Rubber, meet road: The challenge for application development companies

Rubber, meet road: The challenge for application development companies

Posted on September 12, 2014 0 Comments

I don’t need to tell you how fast technology changes. The operating system on my smart phone is going to be obsolete next week. However, businesses have to more than just fast. They have to be agile—quick thinking, prepared and light on their feet.

Technology adoption is disrupting industry

Andrew Heaton of Sourcable spoke recently about how such rapidly changing technology is disrupting the oil and gas industry. His article is a case study is what we are hearing from our customers across all sectors. Digital is how we communicate, interact, shop and work. And digital technologies have displaced incumbent businesses, led to entirely new industries and completely changed others.

Some examples of businesses that disrupted industries include:

  • Uber (Transport): Active in 26 countries and 60 cities; Valued at $3.5 BN
  • AirBNB (Lodging): 37% of customer interactions come through mobile
  • Spotify (Entertainment): Changed how record companies interact customers
  • Tesla (Auto): Disrupting the traditional sales process with direct online purchasing

Digital natives

Technology is dead in the water without adopters, and the simple fact is that digital technology adoption is commonplace. Today, we have all become digital natives—we use social networks like Facebook and LinkedIn to catch up with our friends, family and colleagues. We use retail apps to create shopping lists and clip coupons, banking apps to manage our budget, and travel apps to book vacations—sometimes while we are standing in line doing something else entirely.

We digital natives interact with business and our friends in ways unimagined even five years ago. The average mobile user in the US is on a smart device about two and a half hours a day, and has 33 app on their device.

Keep this in mind when you see things like this recent article about growing user frustration with the state of customer service, and the expectations of the millennial generation in the digital workplace. Digital natives may make a decision to interact with a company based on the strength of their applications.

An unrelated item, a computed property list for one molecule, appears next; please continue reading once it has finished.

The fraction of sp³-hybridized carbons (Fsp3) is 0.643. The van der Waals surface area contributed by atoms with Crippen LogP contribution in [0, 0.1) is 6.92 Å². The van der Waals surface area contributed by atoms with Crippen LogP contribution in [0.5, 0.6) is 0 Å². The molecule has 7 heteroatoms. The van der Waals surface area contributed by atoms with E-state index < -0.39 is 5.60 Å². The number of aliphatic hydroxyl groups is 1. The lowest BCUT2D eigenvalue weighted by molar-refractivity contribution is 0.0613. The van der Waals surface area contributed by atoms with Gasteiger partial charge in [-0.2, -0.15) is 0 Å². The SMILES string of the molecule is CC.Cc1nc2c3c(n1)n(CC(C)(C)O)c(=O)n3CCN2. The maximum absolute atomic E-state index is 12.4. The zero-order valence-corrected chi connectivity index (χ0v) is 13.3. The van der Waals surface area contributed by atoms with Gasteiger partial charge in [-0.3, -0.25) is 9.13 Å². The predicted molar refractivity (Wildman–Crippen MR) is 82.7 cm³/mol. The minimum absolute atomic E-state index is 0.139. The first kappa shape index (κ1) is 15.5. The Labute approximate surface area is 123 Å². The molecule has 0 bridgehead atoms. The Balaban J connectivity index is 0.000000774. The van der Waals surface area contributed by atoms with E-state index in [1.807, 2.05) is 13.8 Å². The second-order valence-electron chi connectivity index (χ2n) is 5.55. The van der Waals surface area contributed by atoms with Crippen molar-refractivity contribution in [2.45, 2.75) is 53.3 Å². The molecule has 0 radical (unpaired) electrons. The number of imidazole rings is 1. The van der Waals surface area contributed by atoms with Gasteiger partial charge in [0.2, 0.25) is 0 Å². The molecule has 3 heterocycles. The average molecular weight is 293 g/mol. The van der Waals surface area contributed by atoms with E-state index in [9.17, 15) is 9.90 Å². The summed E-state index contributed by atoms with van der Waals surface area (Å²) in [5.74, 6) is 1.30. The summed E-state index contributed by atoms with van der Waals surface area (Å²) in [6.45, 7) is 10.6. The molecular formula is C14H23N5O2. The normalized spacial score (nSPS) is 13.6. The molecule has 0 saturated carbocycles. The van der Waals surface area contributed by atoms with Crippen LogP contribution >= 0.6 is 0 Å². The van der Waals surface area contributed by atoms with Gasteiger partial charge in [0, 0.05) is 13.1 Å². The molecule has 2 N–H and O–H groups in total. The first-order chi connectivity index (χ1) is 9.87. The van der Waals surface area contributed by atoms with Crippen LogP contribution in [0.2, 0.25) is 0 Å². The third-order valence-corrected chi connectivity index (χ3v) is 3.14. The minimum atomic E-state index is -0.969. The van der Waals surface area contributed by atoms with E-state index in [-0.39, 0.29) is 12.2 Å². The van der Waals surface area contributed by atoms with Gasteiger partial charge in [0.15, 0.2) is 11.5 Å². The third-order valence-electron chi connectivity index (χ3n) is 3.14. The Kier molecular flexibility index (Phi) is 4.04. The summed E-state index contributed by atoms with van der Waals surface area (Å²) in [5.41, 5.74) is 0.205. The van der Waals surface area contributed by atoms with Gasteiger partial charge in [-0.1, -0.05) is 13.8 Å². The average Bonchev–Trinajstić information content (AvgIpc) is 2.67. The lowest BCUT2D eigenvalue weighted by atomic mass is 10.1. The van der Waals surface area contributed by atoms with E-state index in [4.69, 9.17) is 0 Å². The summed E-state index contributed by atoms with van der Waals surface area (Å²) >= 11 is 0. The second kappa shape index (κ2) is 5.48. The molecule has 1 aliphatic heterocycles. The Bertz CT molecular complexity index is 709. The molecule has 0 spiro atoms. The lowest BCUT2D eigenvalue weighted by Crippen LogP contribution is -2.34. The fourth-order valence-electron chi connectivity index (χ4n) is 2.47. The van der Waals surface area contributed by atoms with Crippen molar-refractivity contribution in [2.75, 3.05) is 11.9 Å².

The application development challenge

We recently sponsored a Vanson Bourne survey of 700 IT decision makers from mid-sized organizations (I discussed it in my webinar slides, above). Here’s what we found: 85% of them want to develop new business applications faster than they do now, to respond to business opportunities, improve productivity, reduce operational costs and much more. But not only do they want to develop their new application faster, 88% want to make more frequent updates and enhancements to those apps.

What’s most troubling and concerning is that only 18% of them feel that they have the processes, resources and tools in place right now to move more quickly in terms of their app delivery.

This isn’t an indictment of IT. But I don’t know of any IT organization that has resources just sitting around waiting because they don’t have enough apps to build. Based on this enormous demand, IT departments simply can’t keep up. Independent software vendors and application developers need a way to simplify application development and deployment so that:

Enable your entire organization

Enable your entire business with an app dev strategy

  • Existing web application developers and mobile app developers are more productive
  • The current pool of developers is expanded

Map your app dev strategy using our 9 Essentials Checklist

I’ve detailed nine considerations for building the mobile- and web-enabled applications your users and customers are looking for in a new whitepaper. 9 Essentials to Create Amazing Applications Faster details the key factors we feel are critically important in designing, developing, managing and deploying next-generation business applications. Download it now and get started mapping out your rapid application development strategy. And contact me on Twitter, or in the comments, with any questions or thoughts.


Mark Troester

Mark Troester is the Vice President of Strategy at Progress. He guides the strategic go-to-market efforts for the Progress cognitive-first strategy. Mark has extensive experience in bringing application development and big data products to market. Previously, he led product marketing efforts at Sonatype, SAS and Progress DataDirect. Before these positions, Mark worked as a developer and developer manager for start-ups and enterprises alike. You can find him on LinkedIn or @mtroester on Twitter.


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